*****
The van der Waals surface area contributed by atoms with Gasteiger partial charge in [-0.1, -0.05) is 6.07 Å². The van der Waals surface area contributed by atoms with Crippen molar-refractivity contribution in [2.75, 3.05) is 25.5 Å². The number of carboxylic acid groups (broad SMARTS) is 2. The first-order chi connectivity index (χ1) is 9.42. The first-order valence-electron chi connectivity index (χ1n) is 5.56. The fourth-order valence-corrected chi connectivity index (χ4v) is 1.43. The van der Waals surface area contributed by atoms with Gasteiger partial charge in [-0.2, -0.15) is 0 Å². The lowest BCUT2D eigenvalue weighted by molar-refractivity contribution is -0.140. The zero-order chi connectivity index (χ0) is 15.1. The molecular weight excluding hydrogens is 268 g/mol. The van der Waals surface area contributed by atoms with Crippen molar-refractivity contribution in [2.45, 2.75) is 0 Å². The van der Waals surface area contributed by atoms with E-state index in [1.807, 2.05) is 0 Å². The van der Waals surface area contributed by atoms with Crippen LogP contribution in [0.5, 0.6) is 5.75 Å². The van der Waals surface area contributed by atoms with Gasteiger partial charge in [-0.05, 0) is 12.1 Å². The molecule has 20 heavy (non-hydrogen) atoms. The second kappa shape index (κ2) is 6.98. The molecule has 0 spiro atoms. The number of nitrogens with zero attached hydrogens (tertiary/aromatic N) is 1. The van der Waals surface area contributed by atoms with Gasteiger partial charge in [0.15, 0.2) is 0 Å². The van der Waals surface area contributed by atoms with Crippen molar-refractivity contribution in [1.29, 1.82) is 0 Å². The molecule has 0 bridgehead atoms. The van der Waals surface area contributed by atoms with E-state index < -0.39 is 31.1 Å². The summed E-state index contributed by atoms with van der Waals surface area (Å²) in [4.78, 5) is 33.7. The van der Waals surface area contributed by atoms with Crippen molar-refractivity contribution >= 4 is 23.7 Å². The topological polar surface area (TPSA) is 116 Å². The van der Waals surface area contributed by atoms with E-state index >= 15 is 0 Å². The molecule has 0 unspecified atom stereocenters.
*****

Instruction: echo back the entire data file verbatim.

The van der Waals surface area contributed by atoms with Gasteiger partial charge in [-0.1, -0.05) is 6.07 Å². The van der Waals surface area contributed by atoms with Crippen molar-refractivity contribution in [2.75, 3.05) is 25.5 Å². The number of carboxylic acid groups (broad SMARTS) is 2. The first-order chi connectivity index (χ1) is 9.42. The first-order valence-electron chi connectivity index (χ1n) is 5.56. The fourth-order valence-corrected chi connectivity index (χ4v) is 1.43. The van der Waals surface area contributed by atoms with Gasteiger partial charge in [-0.2, -0.15) is 0 Å². The lowest BCUT2D eigenvalue weighted by molar-refractivity contribution is -0.140. The zero-order chi connectivity index (χ0) is 15.1. The molecular weight excluding hydrogens is 268 g/mol. The van der Waals surface area contributed by atoms with Crippen molar-refractivity contribution in [2.45, 2.75) is 0 Å². The van der Waals surface area contributed by atoms with E-state index in [1.807, 2.05) is 0 Å². The van der Waals surface area contributed by atoms with Crippen LogP contribution in [0.5, 0.6) is 5.75 Å². The van der Waals surface area contributed by atoms with Gasteiger partial charge in [-0.05, 0) is 12.1 Å². The molecule has 20 heavy (non-hydrogen) atoms. The second kappa shape index (κ2) is 6.98. The molecule has 0 spiro atoms. The number of nitrogens with zero attached hydrogens (tertiary/aromatic N) is 1. The van der Waals surface area contributed by atoms with Gasteiger partial charge in [0.15, 0.2) is 0 Å². The van der Waals surface area contributed by atoms with Crippen molar-refractivity contribution in [1.29, 1.82) is 0 Å². The molecule has 0 bridgehead atoms. The van der Waals surface area contributed by atoms with E-state index < -0.39 is 31.1 Å². The summed E-state index contributed by atoms with van der Waals surface area (Å²) in [4.78, 5) is 33.7. The van der Waals surface area contributed by atoms with Crippen molar-refractivity contribution >= 4 is 23.7 Å². The topological polar surface area (TPSA) is 116 Å². The van der Waals surface area contributed by atoms with E-state index >= 15 is 0 Å². The molecule has 0 unspecified atom stereocenters.